As the calendar flips to July, the Big Ten and Big 12 expand and the Pac-12 is officially down to two teams


The Pac-12 era is now over.

Oregon, Washington, UCLA and USC are officially Big Ten teams as of Monday, while Arizona, Arizona State, Colorado and Utah are heading to the Big 12. Cal and Stanford are now also somehow members of the ACC, and Oregon State and Washington State are the last two teams standing.

July 1 is yet another milestone in the massively shifting college sports landscape. We’ve all known for months that the Pac-12 as we know it was disintegrating. But there’s still something profoundly sad about that finally becoming a reality.

The league that billed itself the “Conference of Champions” was an incredibly fun league even if it was marred by dysfunction and a lack of College Football Playoff appearances. After Oregon made the inaugural four-team playoff, Washington was the only other program to make the CFP over the past decade. Overall, the Pac-12 appeared in the playoff just three times in 10 years.

We could always count on “Pac-12 After Dark” to produce magical and chaotic moments at the end of marathon college football Saturdays. Who can forget UCLA beating Washington State 67-63 in 2019 with 50 second-half points? The Bruins trailed by 32 at one point, yet won despite WSU QB Anthony Gordon’s nine TD passes because the Cougars turned the ball over six times.

Or what about in 2014, when Arizona State capped a big comeback with a Hail Mary from Mike Bercovici to Jaelen Strong that beat USC?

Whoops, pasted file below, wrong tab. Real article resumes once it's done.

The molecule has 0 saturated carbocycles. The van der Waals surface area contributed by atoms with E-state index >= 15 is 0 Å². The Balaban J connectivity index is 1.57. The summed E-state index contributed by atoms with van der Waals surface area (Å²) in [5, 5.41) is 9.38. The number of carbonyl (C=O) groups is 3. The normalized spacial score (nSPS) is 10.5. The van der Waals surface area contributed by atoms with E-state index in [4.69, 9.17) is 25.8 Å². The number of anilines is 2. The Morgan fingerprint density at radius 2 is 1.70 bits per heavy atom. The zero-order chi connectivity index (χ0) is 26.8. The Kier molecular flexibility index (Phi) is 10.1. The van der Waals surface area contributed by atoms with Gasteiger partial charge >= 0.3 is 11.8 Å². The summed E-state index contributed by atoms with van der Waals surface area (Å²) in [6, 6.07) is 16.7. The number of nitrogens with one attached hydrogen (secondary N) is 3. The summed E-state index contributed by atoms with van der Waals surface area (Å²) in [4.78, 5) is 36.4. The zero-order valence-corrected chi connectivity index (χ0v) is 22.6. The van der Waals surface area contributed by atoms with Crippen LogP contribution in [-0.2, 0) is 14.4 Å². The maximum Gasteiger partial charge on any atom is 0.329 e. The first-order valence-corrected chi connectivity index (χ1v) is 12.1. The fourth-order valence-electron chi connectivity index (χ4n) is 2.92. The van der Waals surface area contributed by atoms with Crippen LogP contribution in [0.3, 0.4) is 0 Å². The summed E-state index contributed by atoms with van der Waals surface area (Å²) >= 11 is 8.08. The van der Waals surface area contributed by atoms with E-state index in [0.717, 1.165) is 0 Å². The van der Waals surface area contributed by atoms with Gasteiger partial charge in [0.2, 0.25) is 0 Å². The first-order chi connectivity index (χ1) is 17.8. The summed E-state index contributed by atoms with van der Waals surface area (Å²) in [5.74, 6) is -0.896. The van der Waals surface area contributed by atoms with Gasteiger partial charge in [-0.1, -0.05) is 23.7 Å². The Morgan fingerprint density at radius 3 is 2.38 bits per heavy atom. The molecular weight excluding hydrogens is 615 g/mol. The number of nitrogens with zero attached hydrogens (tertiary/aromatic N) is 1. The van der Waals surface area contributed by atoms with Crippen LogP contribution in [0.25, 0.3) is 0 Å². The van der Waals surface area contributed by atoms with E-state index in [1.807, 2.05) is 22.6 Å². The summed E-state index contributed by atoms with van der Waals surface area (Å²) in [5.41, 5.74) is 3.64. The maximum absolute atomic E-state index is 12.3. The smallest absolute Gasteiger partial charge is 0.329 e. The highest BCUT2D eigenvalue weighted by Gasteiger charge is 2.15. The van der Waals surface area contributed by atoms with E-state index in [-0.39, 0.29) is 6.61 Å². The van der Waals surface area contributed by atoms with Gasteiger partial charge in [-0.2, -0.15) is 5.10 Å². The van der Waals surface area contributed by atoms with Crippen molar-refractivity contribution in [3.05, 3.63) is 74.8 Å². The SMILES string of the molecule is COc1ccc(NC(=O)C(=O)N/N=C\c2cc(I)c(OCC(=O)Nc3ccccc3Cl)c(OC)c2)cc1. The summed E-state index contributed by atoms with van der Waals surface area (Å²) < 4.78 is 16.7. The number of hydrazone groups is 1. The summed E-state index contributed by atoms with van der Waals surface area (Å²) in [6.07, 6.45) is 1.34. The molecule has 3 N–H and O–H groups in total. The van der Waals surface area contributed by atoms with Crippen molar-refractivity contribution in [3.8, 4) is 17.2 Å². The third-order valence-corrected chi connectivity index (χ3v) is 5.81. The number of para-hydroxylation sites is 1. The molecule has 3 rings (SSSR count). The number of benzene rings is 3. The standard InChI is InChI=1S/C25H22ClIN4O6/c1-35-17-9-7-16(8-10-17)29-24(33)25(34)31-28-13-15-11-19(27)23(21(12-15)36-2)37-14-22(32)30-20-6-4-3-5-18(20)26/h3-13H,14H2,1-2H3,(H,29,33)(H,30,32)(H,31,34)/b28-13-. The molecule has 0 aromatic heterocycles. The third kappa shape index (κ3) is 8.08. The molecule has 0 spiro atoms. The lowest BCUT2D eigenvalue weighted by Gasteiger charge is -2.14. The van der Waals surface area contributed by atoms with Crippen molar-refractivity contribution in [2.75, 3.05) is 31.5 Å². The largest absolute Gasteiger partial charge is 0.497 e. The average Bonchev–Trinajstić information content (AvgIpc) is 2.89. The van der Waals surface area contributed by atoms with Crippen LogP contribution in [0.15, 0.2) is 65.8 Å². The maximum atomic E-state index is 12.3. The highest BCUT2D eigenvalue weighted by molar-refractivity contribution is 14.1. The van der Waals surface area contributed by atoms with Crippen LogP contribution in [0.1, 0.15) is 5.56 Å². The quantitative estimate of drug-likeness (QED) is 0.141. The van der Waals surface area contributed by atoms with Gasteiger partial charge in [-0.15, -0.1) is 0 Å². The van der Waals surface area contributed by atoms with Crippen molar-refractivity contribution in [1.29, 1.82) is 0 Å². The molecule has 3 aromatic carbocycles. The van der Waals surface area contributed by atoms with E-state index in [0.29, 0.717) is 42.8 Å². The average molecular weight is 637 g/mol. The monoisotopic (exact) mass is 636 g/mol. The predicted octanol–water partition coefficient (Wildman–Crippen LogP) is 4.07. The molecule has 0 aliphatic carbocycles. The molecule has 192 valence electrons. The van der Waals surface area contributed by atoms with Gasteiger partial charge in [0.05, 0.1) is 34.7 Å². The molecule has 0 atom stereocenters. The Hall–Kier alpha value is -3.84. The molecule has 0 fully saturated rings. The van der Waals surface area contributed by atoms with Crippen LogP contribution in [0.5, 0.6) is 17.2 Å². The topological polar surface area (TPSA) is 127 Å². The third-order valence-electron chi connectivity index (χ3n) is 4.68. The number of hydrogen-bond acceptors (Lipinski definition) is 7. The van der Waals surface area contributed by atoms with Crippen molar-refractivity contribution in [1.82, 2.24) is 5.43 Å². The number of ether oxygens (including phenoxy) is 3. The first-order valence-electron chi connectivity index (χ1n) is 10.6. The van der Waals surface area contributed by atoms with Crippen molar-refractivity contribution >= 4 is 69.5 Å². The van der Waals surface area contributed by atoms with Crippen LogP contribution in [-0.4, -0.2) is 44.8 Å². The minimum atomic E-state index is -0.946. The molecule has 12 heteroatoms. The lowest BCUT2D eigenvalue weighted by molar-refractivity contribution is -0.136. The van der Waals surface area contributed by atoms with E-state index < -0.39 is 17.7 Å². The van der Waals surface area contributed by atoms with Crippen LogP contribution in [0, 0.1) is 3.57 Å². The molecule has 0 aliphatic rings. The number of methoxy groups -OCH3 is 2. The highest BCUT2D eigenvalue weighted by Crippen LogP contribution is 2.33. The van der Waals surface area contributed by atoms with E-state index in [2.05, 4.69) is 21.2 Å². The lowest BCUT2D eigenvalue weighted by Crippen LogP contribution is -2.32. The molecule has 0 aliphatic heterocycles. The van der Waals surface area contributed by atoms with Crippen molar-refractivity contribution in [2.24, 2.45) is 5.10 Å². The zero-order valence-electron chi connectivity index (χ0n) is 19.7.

All 12 of the teams that called the old Pac-12 home for years will still be playing nightcaps on a regular basis in 2024 and beyond. But it’s just simply not going to feel the same when UCLA is hosting Minnesota and Rutgers is visiting USC.

We can blame greediness and capitalism in “amateur” athletics for the conference’s demise. As it became clear that the dozen schools weren’t going to get the media rights deal they wanted for the 2024 football season and beyond, UCLA and USC mortally wounded the conference when they announced they were heading to the Big Ten and its land of TV riches in the summer of 2022.

A year later, the Pac-12 was put in hospice when it became clear that it couldn’t survive without its Los Angeles schools. As no suitable new media deal could be agreed upon, Colorado left for the Big 12 and other defections followed out of necessity.

The losers in all of this are Oregon State and Washington State. The two schools are left to play a schedule consisting of mostly Mountain West opponents in 2024, and they’ll continue to fly the Pac-12 banner as long as they can. But a two-team conference isn’t tenable for very long.

Who knows, maybe the Pac-12 will be reborn with Mountain West schools joining OSU and WSU as part of a Pac-12 Part Deux. But if that happens, it’ll feel even weirder than a Big Ten with 18 schools and a Big 12 with 16.

But that’s the new reality in college athletics. After all, Cal and Stanford are now playing in a conference that boasts the name of the ocean on the opposite side of the country. Whatever makes the most cents makes the most sense, even if it’s not logical or well thought-out.

  • Arizona: Pac-12 to Big 12

  • Arizona State: Pac-12 to Big 12

  • Army: Independent to AAC (Football only)

  • Cal: Pac-12 to ACC

  • Colorado: Pac-12 to Big 12

  • Kennesaw State: FCS to Conference USA

  • Oklahoma: Big 12 to SEC

  • Oregon: Pac-12 to Big Ten

  • SMU: AAC to ACC

  • Stanford: Pac-12 to ACC

  • Texas: Big 12 to SEC

  • UCLA: Pac-12 to Big Ten

  • USC: Pac-12 to Big Ten

  • Utah: Pac-12 to Big 12

  • Washington: Pac-12 to Big Ten



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